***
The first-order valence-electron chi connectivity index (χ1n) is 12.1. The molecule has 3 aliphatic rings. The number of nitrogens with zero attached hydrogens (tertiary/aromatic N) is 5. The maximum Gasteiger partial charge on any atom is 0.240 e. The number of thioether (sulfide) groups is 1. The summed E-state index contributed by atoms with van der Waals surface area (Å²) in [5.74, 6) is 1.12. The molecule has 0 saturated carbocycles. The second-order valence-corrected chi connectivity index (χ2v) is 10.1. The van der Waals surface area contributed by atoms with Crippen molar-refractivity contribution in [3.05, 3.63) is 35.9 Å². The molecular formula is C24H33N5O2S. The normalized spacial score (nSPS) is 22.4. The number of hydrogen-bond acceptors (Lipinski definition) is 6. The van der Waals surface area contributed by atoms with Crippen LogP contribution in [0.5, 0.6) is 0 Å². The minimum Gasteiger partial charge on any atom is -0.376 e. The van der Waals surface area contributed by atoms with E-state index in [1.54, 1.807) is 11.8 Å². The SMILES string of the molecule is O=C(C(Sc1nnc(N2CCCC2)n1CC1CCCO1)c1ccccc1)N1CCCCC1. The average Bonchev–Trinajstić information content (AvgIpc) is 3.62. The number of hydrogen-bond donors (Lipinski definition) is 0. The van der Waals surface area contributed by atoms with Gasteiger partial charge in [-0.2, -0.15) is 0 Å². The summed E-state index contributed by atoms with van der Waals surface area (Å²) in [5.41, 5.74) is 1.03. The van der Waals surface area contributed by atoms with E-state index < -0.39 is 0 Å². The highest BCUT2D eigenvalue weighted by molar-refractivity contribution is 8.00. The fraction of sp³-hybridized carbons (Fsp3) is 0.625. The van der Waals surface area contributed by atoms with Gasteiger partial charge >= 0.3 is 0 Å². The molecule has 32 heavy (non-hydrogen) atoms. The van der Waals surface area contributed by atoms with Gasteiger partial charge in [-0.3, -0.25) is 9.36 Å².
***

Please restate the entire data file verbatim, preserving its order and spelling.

The first-order valence-electron chi connectivity index (χ1n) is 12.1. The molecule has 3 aliphatic rings. The number of nitrogens with zero attached hydrogens (tertiary/aromatic N) is 5. The maximum Gasteiger partial charge on any atom is 0.240 e. The number of thioether (sulfide) groups is 1. The summed E-state index contributed by atoms with van der Waals surface area (Å²) in [5.74, 6) is 1.12. The molecule has 0 saturated carbocycles. The second-order valence-corrected chi connectivity index (χ2v) is 10.1. The van der Waals surface area contributed by atoms with Crippen molar-refractivity contribution in [3.05, 3.63) is 35.9 Å². The molecular formula is C24H33N5O2S. The normalized spacial score (nSPS) is 22.4. The number of hydrogen-bond acceptors (Lipinski definition) is 6. The van der Waals surface area contributed by atoms with Crippen LogP contribution in [0.5, 0.6) is 0 Å². The minimum Gasteiger partial charge on any atom is -0.376 e. The van der Waals surface area contributed by atoms with E-state index in [1.54, 1.807) is 11.8 Å². The SMILES string of the molecule is O=C(C(Sc1nnc(N2CCCC2)n1CC1CCCO1)c1ccccc1)N1CCCCC1. The average Bonchev–Trinajstić information content (AvgIpc) is 3.62. The number of hydrogen-bond donors (Lipinski definition) is 0. The van der Waals surface area contributed by atoms with Gasteiger partial charge in [-0.2, -0.15) is 0 Å². The summed E-state index contributed by atoms with van der Waals surface area (Å²) in [5.41, 5.74) is 1.03. The van der Waals surface area contributed by atoms with E-state index < -0.39 is 0 Å². The highest BCUT2D eigenvalue weighted by molar-refractivity contribution is 8.00. The fraction of sp³-hybridized carbons (Fsp3) is 0.625. The van der Waals surface area contributed by atoms with Gasteiger partial charge >= 0.3 is 0 Å². The molecule has 32 heavy (non-hydrogen) atoms. The van der Waals surface area contributed by atoms with Gasteiger partial charge in [-0.3, -0.25) is 9.36 Å².